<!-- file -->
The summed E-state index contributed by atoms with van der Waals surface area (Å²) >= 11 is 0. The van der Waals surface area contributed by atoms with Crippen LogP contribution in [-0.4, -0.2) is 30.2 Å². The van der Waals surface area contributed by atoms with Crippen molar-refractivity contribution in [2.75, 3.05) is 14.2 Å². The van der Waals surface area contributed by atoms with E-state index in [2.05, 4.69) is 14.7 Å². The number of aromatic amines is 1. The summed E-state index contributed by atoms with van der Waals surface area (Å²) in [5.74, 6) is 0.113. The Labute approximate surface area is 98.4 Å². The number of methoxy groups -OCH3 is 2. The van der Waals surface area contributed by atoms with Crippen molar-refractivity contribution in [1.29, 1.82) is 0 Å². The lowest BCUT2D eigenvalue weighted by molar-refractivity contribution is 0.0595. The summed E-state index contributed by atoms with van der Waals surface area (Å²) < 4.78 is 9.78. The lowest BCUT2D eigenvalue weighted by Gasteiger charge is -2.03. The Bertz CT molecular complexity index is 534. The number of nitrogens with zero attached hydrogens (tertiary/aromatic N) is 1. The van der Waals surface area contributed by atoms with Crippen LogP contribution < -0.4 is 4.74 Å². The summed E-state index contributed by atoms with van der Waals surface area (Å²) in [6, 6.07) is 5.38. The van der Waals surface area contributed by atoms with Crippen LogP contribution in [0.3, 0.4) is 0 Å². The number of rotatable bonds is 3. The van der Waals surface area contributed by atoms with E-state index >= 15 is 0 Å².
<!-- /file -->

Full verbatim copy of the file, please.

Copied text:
The summed E-state index contributed by atoms with van der Waals surface area (Å²) >= 11 is 0. The van der Waals surface area contributed by atoms with Crippen LogP contribution in [-0.4, -0.2) is 30.2 Å². The van der Waals surface area contributed by atoms with Crippen molar-refractivity contribution in [2.75, 3.05) is 14.2 Å². The van der Waals surface area contributed by atoms with E-state index in [2.05, 4.69) is 14.7 Å². The number of aromatic amines is 1. The summed E-state index contributed by atoms with van der Waals surface area (Å²) in [5.74, 6) is 0.113. The Labute approximate surface area is 98.4 Å². The number of methoxy groups -OCH3 is 2. The van der Waals surface area contributed by atoms with Crippen molar-refractivity contribution in [1.29, 1.82) is 0 Å². The lowest BCUT2D eigenvalue weighted by molar-refractivity contribution is 0.0595. The summed E-state index contributed by atoms with van der Waals surface area (Å²) < 4.78 is 9.78. The lowest BCUT2D eigenvalue weighted by Gasteiger charge is -2.03. The Bertz CT molecular complexity index is 534. The number of nitrogens with zero attached hydrogens (tertiary/aromatic N) is 1. The van der Waals surface area contributed by atoms with Crippen LogP contribution < -0.4 is 4.74 Å². The summed E-state index contributed by atoms with van der Waals surface area (Å²) in [6, 6.07) is 5.38. The van der Waals surface area contributed by atoms with Crippen LogP contribution in [0.3, 0.4) is 0 Å². The number of rotatable bonds is 3. The van der Waals surface area contributed by atoms with E-state index >= 15 is 0 Å².